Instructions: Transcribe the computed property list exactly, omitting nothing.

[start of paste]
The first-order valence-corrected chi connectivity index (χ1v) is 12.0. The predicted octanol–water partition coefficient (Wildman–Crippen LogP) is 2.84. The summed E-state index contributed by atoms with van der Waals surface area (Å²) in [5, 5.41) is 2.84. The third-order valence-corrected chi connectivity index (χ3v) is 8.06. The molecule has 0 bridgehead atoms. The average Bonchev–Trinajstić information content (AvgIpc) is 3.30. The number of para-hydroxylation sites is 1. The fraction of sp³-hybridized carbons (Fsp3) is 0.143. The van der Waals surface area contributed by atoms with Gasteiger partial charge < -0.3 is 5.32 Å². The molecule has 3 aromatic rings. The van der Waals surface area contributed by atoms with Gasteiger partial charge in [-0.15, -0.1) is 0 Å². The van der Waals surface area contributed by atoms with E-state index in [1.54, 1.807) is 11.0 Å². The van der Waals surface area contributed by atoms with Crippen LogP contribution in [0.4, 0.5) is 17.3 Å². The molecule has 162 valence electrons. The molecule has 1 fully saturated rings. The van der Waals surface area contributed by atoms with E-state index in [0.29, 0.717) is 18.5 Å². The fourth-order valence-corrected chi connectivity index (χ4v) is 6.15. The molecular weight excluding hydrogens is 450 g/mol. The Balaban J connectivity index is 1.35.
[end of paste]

The first-order valence-corrected chi connectivity index (χ1v) is 12.0. The predicted octanol–water partition coefficient (Wildman–Crippen LogP) is 2.84. The summed E-state index contributed by atoms with van der Waals surface area (Å²) in [5, 5.41) is 2.84. The third-order valence-corrected chi connectivity index (χ3v) is 8.06. The molecule has 0 bridgehead atoms. The average Bonchev–Trinajstić information content (AvgIpc) is 3.30. The number of para-hydroxylation sites is 1. The fraction of sp³-hybridized carbons (Fsp3) is 0.143. The van der Waals surface area contributed by atoms with Gasteiger partial charge < -0.3 is 5.32 Å². The molecule has 3 aromatic rings. The van der Waals surface area contributed by atoms with Gasteiger partial charge in [-0.15, -0.1) is 0 Å². The van der Waals surface area contributed by atoms with E-state index in [1.54, 1.807) is 11.0 Å². The van der Waals surface area contributed by atoms with Crippen LogP contribution in [0.4, 0.5) is 17.3 Å². The molecule has 162 valence electrons. The molecule has 1 fully saturated rings. The van der Waals surface area contributed by atoms with E-state index in [0.29, 0.717) is 18.5 Å². The fourth-order valence-corrected chi connectivity index (χ4v) is 6.15. The molecular weight excluding hydrogens is 450 g/mol. The Balaban J connectivity index is 1.35.